By Soraya Ferdman
Michael Pack, the Chief Executive Officer of the U.S. Agency for Global Media (USAGM), the federal agency overseeing Voice of America and other state-run broadcast networks, will no longer be able to intervene in the day-to-day editorial decisions of agency journalists, a federal judge has ruled.
Issued on November 20th by U.S. District Court for the District of Columbia Chief Judge Beryl A. Howell, the preliminary injunction bars Pack from “influencing personnel actions against individual journalists or editors, attempting to influence content through communications with individual journalists or editors, and investigating purported breaches of journalistic ethics.”
Since his confirmation as the CEO of USAGM in June, Michael Pack has taken a number of controversial steps to address the network’s allegedly “liberal bias.” Between June and October Pack fired senior staff, intervened in election coverage, and investigated journalists for alleged anti-Trump bias.
The attempts to interfere in the editorial process prompted journalists to sue Pack in October on the basis that his actions had violated the statutory “firewall” Congress had created to protect USAGM journalists from Executive branch intrusion. They also argued that Pack had violated their First Amendment rights by creating an atmosphere where journalists “constantly worry” that they could be “terminated for overseeing coverage of a story that [defendants] do not agree with.”
In response, Pack’s lawyers argued that because the USAGM journalists are civil servants, their speech is subject to limitations based on the Supreme Court’s ruling in Garcetti v. Ceballos (2006), which found that public employees do not have a First Amendment protection for speech as part of their official duties.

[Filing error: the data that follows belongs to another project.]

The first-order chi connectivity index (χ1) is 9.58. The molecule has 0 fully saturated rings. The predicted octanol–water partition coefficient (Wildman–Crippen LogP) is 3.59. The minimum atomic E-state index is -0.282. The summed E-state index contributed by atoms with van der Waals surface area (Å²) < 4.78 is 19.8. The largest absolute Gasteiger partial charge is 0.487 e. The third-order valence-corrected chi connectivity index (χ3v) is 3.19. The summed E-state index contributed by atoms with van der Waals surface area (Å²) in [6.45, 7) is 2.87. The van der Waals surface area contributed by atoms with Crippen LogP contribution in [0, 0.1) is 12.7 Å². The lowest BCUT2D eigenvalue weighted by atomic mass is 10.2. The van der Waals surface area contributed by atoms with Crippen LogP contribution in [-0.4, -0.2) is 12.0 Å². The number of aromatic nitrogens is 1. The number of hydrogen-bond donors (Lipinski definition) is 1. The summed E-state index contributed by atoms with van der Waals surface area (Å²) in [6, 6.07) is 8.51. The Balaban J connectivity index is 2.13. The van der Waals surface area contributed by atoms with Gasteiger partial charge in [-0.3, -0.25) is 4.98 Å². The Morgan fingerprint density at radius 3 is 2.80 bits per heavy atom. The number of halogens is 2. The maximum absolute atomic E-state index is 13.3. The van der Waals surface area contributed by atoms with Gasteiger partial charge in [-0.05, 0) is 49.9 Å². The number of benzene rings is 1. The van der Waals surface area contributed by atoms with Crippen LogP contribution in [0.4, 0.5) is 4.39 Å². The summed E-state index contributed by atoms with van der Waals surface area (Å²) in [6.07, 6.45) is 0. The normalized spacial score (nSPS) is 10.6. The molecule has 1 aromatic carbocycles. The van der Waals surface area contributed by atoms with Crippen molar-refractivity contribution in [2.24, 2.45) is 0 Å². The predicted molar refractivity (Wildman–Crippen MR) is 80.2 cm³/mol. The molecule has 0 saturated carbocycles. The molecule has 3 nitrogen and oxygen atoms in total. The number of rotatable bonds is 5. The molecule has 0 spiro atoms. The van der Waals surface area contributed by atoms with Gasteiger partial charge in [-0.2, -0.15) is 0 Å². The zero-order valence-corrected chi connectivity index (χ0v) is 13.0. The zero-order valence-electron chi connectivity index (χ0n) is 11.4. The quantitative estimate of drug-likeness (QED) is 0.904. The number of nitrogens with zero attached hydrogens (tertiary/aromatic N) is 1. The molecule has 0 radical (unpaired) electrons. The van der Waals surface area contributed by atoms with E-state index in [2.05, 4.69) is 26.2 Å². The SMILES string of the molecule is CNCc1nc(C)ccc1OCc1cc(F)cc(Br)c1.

Press freedom groups rejected this comparison. In an amicus brief, attorneys with the Reporters Committee for the Freedom of the Press (RCFP) and sixteen other organizations argued that when state actors create news organizations, those organizations “are subject to full First Amendment protections from state interference in their editorial discretion.”
“Congress, had it wanted to, could have founded broadcasters that did nothing but transmit State Department talking points. Instead, Congress established a short, closed list of constraints on broadcasting content … and otherwise guaranteed the networks an independence equal to that of private news organizations. That is, Congress mandated professional journalism of the highest quality, a mandate that law, regulation, and functional norms have protected for decades. VOA is clearly a First Amendment institution,” the amicus brief states.
Howell did not go as far as to agree that journalists employed by the state are granted all of the same protections as private-sector journalists, but she did reject Pack’s argument that federal journalists have no First Amendment rights.
Grayson Clary, who is a Stanton Foundation National Security/Free Press Fellow at RCFP, told First Amendment Watch that he saw the ruling as a victory even if Howell stopped short of granting state-sponsored journalists the same level of protections as those enjoyed by journalists in the private sector.
“On practical terms, this ruling will prevent Pack from doing a lot of the things he insisted he had the power to do, and will help to cure the chilling effect his actions have had. At the doctrinal level, Howell agreed that applying Garcetti to a reporter’s job—even if their work is on the federal dime—would make no sense. It would mean that the government would have no way of making sure VOA’s product was credible to their audiences.”